Chemical weapons are easy enough to detect with the right equipment but such equipment is often not at arm's reach when the use of such weapons is first suspected. Samples of contaminated surfaces need to be taken and run through detection devices and this takes valuable minutes. It would be better if soldiers could automatically detect the presence of dangerous compounds right when they are encountered and now a new system that integrates detection systems into a glove looks like it can grant this ability.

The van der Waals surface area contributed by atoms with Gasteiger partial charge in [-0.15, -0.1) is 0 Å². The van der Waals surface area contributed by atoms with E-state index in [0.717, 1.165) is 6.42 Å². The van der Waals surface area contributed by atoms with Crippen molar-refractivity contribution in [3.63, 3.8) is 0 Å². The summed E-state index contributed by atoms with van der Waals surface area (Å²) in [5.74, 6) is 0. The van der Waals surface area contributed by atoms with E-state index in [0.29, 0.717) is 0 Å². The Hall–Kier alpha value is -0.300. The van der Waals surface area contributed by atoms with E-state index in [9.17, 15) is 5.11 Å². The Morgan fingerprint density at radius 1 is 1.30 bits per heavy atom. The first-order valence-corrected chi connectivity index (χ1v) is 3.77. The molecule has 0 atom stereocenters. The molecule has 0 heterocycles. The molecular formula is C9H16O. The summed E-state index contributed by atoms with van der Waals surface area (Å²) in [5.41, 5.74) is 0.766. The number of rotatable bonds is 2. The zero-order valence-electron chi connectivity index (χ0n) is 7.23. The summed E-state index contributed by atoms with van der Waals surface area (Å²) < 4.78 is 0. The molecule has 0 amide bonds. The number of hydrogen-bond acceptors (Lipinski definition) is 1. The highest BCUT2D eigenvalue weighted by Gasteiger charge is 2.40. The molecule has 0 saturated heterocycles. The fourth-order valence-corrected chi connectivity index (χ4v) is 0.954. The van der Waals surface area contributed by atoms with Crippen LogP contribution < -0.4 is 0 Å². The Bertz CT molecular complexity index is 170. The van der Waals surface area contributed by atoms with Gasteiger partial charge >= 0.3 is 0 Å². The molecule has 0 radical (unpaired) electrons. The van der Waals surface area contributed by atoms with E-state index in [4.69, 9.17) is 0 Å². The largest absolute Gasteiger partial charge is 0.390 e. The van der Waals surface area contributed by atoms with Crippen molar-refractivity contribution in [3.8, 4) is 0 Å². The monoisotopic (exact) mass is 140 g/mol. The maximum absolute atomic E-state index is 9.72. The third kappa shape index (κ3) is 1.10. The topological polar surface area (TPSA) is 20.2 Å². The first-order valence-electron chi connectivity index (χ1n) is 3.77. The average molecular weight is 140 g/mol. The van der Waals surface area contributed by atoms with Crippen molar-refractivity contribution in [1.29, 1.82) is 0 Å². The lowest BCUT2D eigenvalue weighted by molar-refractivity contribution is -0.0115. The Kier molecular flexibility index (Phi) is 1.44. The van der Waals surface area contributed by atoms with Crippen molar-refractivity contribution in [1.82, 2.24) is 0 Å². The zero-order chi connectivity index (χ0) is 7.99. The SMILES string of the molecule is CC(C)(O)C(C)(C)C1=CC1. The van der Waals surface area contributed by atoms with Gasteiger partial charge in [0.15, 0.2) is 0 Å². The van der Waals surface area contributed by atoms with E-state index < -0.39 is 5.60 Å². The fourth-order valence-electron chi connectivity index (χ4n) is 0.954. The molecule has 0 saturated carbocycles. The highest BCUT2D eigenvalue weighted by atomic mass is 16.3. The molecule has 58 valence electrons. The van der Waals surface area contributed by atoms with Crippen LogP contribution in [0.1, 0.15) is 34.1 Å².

The new technology is a flexible glove with a tiny electro-chemical lab stitched into it that is designed to transmit its findings in real time to a nearby phone. The glove can, quite literally, sound the alarm by triggering an application installed on the phone to vibrate or beep. You can read more in The Economist article that I wrote on this here. Alternatively, if you would like to hear me describe the research on The Economist's science podcast, you can do so here.